Author Topic: December 7, 1941  (Read 326 times)

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Offline boomer

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December 7, 1941
« on: December 08, 2022, 09:19:38 AM »
Yesterday was the anniversary of the attack on Pearl Harbor. The "Day that will live in infamy" received comparatively little recognition as far as I can tell  Maybe locally( though not in my area ) but nationally not so much if at all

It may be that the themes of democracy, unity of purpose and Citizen responsibility no longer fit our times.

The world has undeniably changed since 1941. Sometimes in unanticipated ways. Yet when we fail to remember where we were it can be hard to understand where we are.

December 7, 1941 is not a holiday nor cause for celebration but it is important I think and worth remembering.

Offline Pete Bog

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Re: December 7, 1941
« Reply #1 on: December 08, 2022, 11:06:58 PM »
 :soap: ON

Our institutions of higher learning have had a paradigm shift in values. These so called Ivy League schools are supposed to be educating the future leaders of our country. That's the theory. And in some cases it works. It seems though, more often than not, that the leaders of industry, government, banking are put in place through family connections and/or alma mater loyalties. While this is nothing new and extends far back into history it seems to me that in about the 1970's a basic philosophical shift occurred within these institutions.

Now, these are just my personal observations over the past 60 years or so. But it seems we have gotten away from pricing things out at fair market value and have shifted into a 'whatever the market will bear' mentality. If this was confined to just the monetary pricing of goods it might be tolerable but there is a spillover in other facets of our everyday lives. It has become "I'm going to get as much for me as I can and as long as I've got mine, to he'll with everyone else."
 
The problem arises with the "He'll with everyone else" part. It would appear that very few leaders on a nationwide stage create policies that are good for the country as a whole. Multi million dollar bonuses in banking. Same for heads of industry. And politicians tack billions of dollars onto completely unrelated spending bills. Pork barrel spending to ensure they will be reelected. Because "they care and they brought the money to their home districts". And we eat it up. Shame on us. We are just as complicit in these fiascos as they are.

Early 90's was the last time I remember poppies being sold to raise money for Disabled American Veterans (DAV) The people that made the poppies, the veterans and the ladies auxiliary, all got to old and the market dried up. In short, the younger generations didn't care anymore. And the same goes for December 7th.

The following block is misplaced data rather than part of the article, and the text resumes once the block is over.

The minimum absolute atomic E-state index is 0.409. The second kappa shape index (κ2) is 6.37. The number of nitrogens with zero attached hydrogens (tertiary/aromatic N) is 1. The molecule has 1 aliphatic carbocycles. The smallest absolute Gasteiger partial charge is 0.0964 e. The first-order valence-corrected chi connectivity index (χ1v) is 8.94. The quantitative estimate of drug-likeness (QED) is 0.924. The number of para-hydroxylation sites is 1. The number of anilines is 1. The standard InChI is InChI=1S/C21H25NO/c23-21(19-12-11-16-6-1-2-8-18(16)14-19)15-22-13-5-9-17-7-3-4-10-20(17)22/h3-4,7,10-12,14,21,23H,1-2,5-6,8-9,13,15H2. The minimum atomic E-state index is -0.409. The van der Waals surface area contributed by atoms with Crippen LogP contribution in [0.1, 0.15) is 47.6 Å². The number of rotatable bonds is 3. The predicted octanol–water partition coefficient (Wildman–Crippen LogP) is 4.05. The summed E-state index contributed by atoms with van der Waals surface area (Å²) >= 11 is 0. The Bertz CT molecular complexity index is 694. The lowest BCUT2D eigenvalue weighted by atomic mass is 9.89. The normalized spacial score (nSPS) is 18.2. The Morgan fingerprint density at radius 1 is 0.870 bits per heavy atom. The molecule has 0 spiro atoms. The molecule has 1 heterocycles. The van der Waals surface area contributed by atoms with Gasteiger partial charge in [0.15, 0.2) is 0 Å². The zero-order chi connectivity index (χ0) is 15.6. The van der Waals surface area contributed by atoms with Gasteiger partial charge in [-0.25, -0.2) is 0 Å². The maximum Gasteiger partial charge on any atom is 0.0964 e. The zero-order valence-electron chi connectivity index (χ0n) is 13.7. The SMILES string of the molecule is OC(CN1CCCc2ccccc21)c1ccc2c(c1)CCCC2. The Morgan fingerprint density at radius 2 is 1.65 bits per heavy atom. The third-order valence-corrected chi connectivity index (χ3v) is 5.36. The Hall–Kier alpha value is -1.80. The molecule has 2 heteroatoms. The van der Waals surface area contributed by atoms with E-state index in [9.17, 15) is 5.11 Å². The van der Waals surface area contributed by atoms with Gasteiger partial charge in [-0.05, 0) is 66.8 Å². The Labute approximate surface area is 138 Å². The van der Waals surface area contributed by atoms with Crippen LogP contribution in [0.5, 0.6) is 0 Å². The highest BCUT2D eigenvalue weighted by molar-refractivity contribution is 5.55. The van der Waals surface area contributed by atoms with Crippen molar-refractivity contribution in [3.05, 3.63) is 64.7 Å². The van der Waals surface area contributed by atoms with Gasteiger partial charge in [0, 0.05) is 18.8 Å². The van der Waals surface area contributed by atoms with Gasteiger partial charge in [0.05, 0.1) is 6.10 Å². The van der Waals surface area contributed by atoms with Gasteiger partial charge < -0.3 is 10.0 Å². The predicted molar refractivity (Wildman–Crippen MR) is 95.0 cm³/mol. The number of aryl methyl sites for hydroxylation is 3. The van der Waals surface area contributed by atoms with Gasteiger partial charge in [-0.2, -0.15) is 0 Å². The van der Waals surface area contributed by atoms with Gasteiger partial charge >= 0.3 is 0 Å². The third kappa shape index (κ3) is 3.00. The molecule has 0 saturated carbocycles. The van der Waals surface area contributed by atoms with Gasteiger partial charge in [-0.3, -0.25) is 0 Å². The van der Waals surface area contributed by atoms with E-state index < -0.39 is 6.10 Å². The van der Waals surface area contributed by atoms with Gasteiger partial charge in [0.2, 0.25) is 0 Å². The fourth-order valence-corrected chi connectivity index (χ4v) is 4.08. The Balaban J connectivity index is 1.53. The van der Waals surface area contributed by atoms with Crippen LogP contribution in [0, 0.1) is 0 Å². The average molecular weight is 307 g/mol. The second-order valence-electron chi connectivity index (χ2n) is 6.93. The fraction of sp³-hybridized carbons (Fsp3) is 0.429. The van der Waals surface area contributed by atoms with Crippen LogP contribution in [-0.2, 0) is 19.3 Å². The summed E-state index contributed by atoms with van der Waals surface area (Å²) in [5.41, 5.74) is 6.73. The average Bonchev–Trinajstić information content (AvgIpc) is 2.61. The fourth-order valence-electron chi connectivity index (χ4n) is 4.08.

I understand time marches on, wars and their veterans fade to the distant past, but no longer acknowledging them seems a bit selfish. And I blame the new philosophies of our Ivy Leaguers. They started this new way of thinking 50 years ago, and now we are seeing its effects.

The top one percent of Americas richest people own 32.1 percent of the nations wealth. There is nothing wrong with being wealthy. You work hard, you should be rewarded. But this group of people have profited to the detriment of everyone reading this rant. They have achieved riches that are not good for the country as a whole. And I blame the "whatever the market will bear" mindset.

I'm sure Moe will disagree. He always does. I can only assume he is a one percent that thinks paying 90,000 for new Suburban is OK. Jeez, it's a Chevy truck. We paid $2,700.00 for a new Chevy truck in '67. Back then we'd work about 2200 hours to pay for it. Now a minimum wage earner needs to work about 6000 hours. That is not parity. What changed? "Whatever the market will bear"

What's wrong with fair market value? What's wrong with doing something for the country as a whole? What's wrong with acknowledging our veterans and the sacrifices they made individually for our country as a whole? Not a thing.

Oh, and tax the rich!!?? Oh he!! no. That means the government gets the money and they have NO fiscal responsibility.  It needs to go back to the institutions that started this me, me, me crap. They need to instill a sense of personal responsibility to this country. Will it ever happen? No. Not in my or my children's lifetime.

But thanks for giving me the opportunity to blow that bit of rant off my chest.

 :soap:  OFF

Offline Moe M.

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Re: December 7, 1941
« Reply #2 on: December 09, 2022, 06:30:57 AM »
:soap: ON